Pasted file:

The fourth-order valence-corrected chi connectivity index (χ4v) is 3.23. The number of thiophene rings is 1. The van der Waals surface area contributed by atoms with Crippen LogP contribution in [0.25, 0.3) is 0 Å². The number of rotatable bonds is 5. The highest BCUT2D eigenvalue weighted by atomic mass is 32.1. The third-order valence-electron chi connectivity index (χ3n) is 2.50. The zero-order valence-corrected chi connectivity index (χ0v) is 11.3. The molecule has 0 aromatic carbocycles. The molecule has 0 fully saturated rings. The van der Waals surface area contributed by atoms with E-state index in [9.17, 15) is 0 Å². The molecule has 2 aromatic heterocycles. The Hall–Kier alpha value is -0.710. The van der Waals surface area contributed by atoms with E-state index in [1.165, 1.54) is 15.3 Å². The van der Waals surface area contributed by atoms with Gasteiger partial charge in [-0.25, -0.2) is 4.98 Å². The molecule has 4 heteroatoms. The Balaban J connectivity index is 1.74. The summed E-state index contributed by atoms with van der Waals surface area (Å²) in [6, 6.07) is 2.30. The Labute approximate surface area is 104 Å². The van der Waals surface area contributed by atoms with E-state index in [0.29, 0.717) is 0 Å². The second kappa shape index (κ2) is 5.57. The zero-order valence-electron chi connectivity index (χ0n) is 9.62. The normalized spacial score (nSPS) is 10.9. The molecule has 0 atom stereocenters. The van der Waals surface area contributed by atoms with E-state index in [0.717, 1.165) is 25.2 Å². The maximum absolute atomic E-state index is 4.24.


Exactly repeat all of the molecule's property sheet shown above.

The fourth-order valence-corrected chi connectivity index (χ4v) is 3.23. The number of thiophene rings is 1. The van der Waals surface area contributed by atoms with Crippen LogP contribution in [0.25, 0.3) is 0 Å². The number of rotatable bonds is 5. The highest BCUT2D eigenvalue weighted by atomic mass is 32.1. The third-order valence-electron chi connectivity index (χ3n) is 2.50. The zero-order valence-corrected chi connectivity index (χ0v) is 11.3. The molecule has 0 aromatic carbocycles. The molecule has 0 fully saturated rings. The van der Waals surface area contributed by atoms with E-state index in [9.17, 15) is 0 Å². The molecule has 2 aromatic heterocycles. The Hall–Kier alpha value is -0.710. The van der Waals surface area contributed by atoms with E-state index in [1.165, 1.54) is 15.3 Å². The van der Waals surface area contributed by atoms with Gasteiger partial charge in [-0.25, -0.2) is 4.98 Å². The molecule has 4 heteroatoms. The Balaban J connectivity index is 1.74. The summed E-state index contributed by atoms with van der Waals surface area (Å²) in [6, 6.07) is 2.30. The Labute approximate surface area is 104 Å². The van der Waals surface area contributed by atoms with E-state index in [0.29, 0.717) is 0 Å². The second kappa shape index (κ2) is 5.57. The zero-order valence-electron chi connectivity index (χ0n) is 9.62. The normalized spacial score (nSPS) is 10.9. The molecule has 0 atom stereocenters. The van der Waals surface area contributed by atoms with E-state index in [0.717, 1.165) is 25.2 Å². The maximum absolute atomic E-state index is 4.24.